“This is an important cause for NASCAR and we’re committed to helping our fans and millions of Americans who have COPD by increasing public understanding of the disease,” said Steve Phelps, senior vice president and chief marketing officer, NASCAR. “We are thrilled that this campaign has become the official health initiative of NASCAR, making its first ‘Pit Stop’ during the popular Daytona weekend and coming to many other races this season.”

The team will drive four days and 6,000 miles to ask people five questions to see if they are at risk…see DRIVE4COPD.COM

“COPD can be managed to help people live and breathe easier. Early diagnosis of COPD is critical, as lung damage is not reversible but is treatable. Proper management of COPD is important to help patients breathe better, remain independent, prevent complications and exacerbations, and improve quality of life. Lifestyle changes like staying active and quitting smoking can help improve symptoms. Yet even when people are diagnosed with COPD, only half of them are prescribed treatment to help them breathe better.”
www.lungusa.org. www.copdfoundation.org. http://us.boehringer-ingelheim.com

Close to home surprising is the fact our own Harrison Medical Center has employees who do not know what COPD is – two recently asked me. (Please note my comment does not reflect on Harrison’s outstanding medical staff and stellar patient care)

It’s about time! More later… Sharon O’Hara

New Pulmonary Club Forms in Trichur, India

Dr. Col V P Gopinathan, for the Pulmonology Club, Trichur, India, announced they formed a new club on 16 January 2010.
Forty-four patients joined the doctor supported, patient support and educational group.
Included in the program were a demonstration of pulmonary devices and a discussion of the airway diseases shown in the available brochures handed out to the members.

The newly formed Pulmonary Club proposes to hold meetings bimonthly on the first Sunday and to increase membership. India’s medical students are actively involved and office bearers include patients.
India’s Pulmonary Physicians have a good start in their quest to control the growing airway menace, including Chronic Obstructive Pulmonary Disease (COPD) menace.

As a lung patient (COPD and Sarcoidosis) living in the Pulmonary Desert of No Physician Patient COPD Club in Kitsap County, Washington, sincere congratulations to Dr. Col C P Gopinathan and Associates for their newly formed Pulmonology Club, Trichur, India.

More later… Sharon O’Hara

Lungs Win the Fight Against Fat

If we are in a boxing match, Fat in one corner, and Lungs in another, Fat wins every time.
Fat takes up the chest room Lungs need to expand and for lung patients, fat compromises our ability to breathe.

The fat v lungs slammed home to me a couple weeks ago when a granddaughter, taking a new class on her way to becoming an RN, told me she just learned that each pound of excess fat is fed by SEVEN MILES of blood vessels.

I went online that night and found an airport-scanned photo (Digg) of a 250-pound woman next to a 120-pound woman. Fat filled her stomach and chest crowding her lungs and heart. Heaven knows what all that fat is doing as it surrounds and crowds the kidneys, bladder and other organs….it cannot be good!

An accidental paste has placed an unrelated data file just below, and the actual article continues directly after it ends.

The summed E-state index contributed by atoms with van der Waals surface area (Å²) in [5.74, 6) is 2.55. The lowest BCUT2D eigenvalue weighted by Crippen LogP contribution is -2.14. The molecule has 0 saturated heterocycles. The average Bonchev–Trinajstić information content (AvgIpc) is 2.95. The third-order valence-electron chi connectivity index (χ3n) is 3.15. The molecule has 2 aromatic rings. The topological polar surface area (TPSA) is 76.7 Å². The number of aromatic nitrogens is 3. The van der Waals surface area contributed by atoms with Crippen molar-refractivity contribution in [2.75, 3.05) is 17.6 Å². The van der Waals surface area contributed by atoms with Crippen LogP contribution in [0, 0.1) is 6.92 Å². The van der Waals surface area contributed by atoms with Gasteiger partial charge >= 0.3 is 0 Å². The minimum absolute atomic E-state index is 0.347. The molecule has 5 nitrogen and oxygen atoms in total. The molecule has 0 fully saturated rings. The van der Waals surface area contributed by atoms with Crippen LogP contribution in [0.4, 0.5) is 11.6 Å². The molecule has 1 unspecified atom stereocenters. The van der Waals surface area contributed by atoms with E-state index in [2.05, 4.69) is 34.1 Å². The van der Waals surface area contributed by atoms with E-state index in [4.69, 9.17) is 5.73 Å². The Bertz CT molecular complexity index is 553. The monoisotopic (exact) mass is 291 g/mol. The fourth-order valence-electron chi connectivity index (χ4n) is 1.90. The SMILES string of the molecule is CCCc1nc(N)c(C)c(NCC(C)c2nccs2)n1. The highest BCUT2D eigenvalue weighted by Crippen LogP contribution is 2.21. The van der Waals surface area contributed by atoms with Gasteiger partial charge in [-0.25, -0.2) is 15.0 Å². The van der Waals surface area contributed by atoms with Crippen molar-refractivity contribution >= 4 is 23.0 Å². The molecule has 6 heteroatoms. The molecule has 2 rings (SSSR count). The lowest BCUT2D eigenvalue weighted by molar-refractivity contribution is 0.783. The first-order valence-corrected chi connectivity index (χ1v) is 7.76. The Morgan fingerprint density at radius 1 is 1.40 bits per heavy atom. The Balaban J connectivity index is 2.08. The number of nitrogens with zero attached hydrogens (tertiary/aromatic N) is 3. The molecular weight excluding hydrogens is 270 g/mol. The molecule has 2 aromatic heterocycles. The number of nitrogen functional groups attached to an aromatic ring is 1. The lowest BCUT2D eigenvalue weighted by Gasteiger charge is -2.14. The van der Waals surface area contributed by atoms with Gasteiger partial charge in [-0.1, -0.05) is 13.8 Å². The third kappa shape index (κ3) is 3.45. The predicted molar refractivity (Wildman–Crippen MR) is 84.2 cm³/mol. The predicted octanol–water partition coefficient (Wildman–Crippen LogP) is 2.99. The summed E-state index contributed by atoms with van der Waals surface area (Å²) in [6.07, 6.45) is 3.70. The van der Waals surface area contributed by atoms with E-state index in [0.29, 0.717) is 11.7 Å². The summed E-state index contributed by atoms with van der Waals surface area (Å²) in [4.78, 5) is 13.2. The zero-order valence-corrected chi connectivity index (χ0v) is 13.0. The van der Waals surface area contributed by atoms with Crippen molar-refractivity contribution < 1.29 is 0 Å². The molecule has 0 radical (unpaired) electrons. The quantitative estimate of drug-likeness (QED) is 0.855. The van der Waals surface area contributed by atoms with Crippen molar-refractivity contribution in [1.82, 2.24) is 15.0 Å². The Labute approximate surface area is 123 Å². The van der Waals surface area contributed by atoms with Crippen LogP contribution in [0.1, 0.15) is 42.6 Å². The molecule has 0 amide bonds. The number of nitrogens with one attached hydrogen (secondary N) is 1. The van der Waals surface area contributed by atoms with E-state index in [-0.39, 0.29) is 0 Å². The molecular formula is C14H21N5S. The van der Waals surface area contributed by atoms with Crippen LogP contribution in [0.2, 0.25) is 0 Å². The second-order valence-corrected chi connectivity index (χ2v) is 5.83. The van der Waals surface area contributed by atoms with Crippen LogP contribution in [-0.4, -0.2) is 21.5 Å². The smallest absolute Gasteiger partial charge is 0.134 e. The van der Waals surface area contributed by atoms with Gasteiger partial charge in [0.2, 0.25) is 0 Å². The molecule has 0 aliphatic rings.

Look, fellow Tubby’ettes and join me. To date, I have lost 133 miles of excess blood vessels supporting nineteen pounds of excess fat.
Regular Tubby’ettes is lucky if their health is not yet compromised.

Lung patients, easing the fat surrounding our lungs will not change the PFT numbers, but we are bound to feel a sigh of relief from our lungs as the fat around them retreats and they can finally expand to capacity and add to our quality of life.

Obesity and the lung: 5 • Obesity and COPD
Thorax 20 08;63:1110-1117 doi:10.1136/thx.2007.086827
Chronic obstructive pulmonary disease (COPD) and obesity are common and disabling chronic health conditions with increasing prevalence worldwide. A relationship between COPD and obesity is increasingly recognized, although the nature of this association remains unknown. This review focuses on the epidemiology of obesity in COPD and the impact of excessive fat mass on lung function, exercise capacity and prognosis. The evidence for altered adipose tissue functions in obesity—including reduced lipid storage capacity, altered expression and secretion of inflammatory factors, adipose tissue hypoxia and macrophage infiltration in adipose tissue—is also reviewed. The interrelationship between these factors and their contribution to the development of insulin resistance in obesity is considered. It is proposed that, in patients with COPD, reduced oxidative capacity and systemic hypoxia may amplify these disturbances, not only in obese patients but also in subjects with hidden loss of fat-free mass. The potential interaction between abnormal adipose tissue function, systemic inflammation and COPD may provide more insight into the pathogenesis and reversibility of systemic pathology in this disease.”
• Review series
1. F M E Franssen1,
2. D E O’Donnell2,
3. G H Goossens3,
4. E E Blaak3,
5. A M W J Schols1
1. 1
Department of Respiratory Medicine, University Hospital Maastricht, Maastricht, The Netherlands
2. 2
Division of Respiratory and Critical Care Medicine, Department of Medicine, Queens University, Kingston, Ontario, Canada
3. 3
Department of Human Biology, Nutrition and Toxicology Research Institute (NUTRIM), Maastricht University, Maastricht, The Netherlands
1. Dr A M W J Schols, NUTRIM School for Nutrition, Toxicology and Metabolism, Department of Respiratory Medicine, University Hospital Maastricht, P O Box 5800, 6202 AZ Maastricht, The Netherlands; a.schols{at}pul.unimaas.nl
• Received 15 February 2008
• Accepted 30 April 2008
• **************************
• http://digg.com/health/Body_Scans_of_a_250_lbs_Woman_vs_120_lbs_Woman
More later… Sharon O’Hara

Fat Airport Scan